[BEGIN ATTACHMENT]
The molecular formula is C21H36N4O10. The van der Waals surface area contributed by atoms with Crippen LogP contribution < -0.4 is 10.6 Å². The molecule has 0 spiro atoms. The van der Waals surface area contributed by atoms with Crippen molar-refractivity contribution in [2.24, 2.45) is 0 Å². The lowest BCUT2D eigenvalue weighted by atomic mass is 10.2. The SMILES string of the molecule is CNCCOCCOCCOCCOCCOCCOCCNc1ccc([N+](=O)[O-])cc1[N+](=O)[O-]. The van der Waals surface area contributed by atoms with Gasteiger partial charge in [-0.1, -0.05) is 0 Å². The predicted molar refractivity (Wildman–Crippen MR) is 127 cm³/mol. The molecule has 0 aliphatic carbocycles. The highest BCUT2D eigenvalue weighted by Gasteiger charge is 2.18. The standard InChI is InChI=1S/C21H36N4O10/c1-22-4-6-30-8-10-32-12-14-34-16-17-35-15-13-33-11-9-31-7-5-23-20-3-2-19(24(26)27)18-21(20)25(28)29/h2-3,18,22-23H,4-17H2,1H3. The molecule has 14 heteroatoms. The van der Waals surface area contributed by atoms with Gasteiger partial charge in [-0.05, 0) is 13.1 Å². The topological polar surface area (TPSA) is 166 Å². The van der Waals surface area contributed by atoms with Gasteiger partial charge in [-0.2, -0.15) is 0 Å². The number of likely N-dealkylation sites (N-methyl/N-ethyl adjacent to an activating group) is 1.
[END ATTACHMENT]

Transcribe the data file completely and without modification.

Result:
The molecular formula is C21H36N4O10. The van der Waals surface area contributed by atoms with Crippen LogP contribution < -0.4 is 10.6 Å². The molecule has 0 spiro atoms. The van der Waals surface area contributed by atoms with Crippen molar-refractivity contribution in [2.24, 2.45) is 0 Å². The lowest BCUT2D eigenvalue weighted by atomic mass is 10.2. The SMILES string of the molecule is CNCCOCCOCCOCCOCCOCCOCCNc1ccc([N+](=O)[O-])cc1[N+](=O)[O-]. The van der Waals surface area contributed by atoms with Gasteiger partial charge in [-0.1, -0.05) is 0 Å². The predicted molar refractivity (Wildman–Crippen MR) is 127 cm³/mol. The molecule has 0 aliphatic carbocycles. The highest BCUT2D eigenvalue weighted by Gasteiger charge is 2.18. The standard InChI is InChI=1S/C21H36N4O10/c1-22-4-6-30-8-10-32-12-14-34-16-17-35-15-13-33-11-9-31-7-5-23-20-3-2-19(24(26)27)18-21(20)25(28)29/h2-3,18,22-23H,4-17H2,1H3. The molecule has 14 heteroatoms. The van der Waals surface area contributed by atoms with Gasteiger partial charge in [-0.05, 0) is 13.1 Å². The topological polar surface area (TPSA) is 166 Å². The van der Waals surface area contributed by atoms with Gasteiger partial charge in [-0.2, -0.15) is 0 Å². The number of likely N-dealkylation sites (N-methyl/N-ethyl adjacent to an activating group) is 1.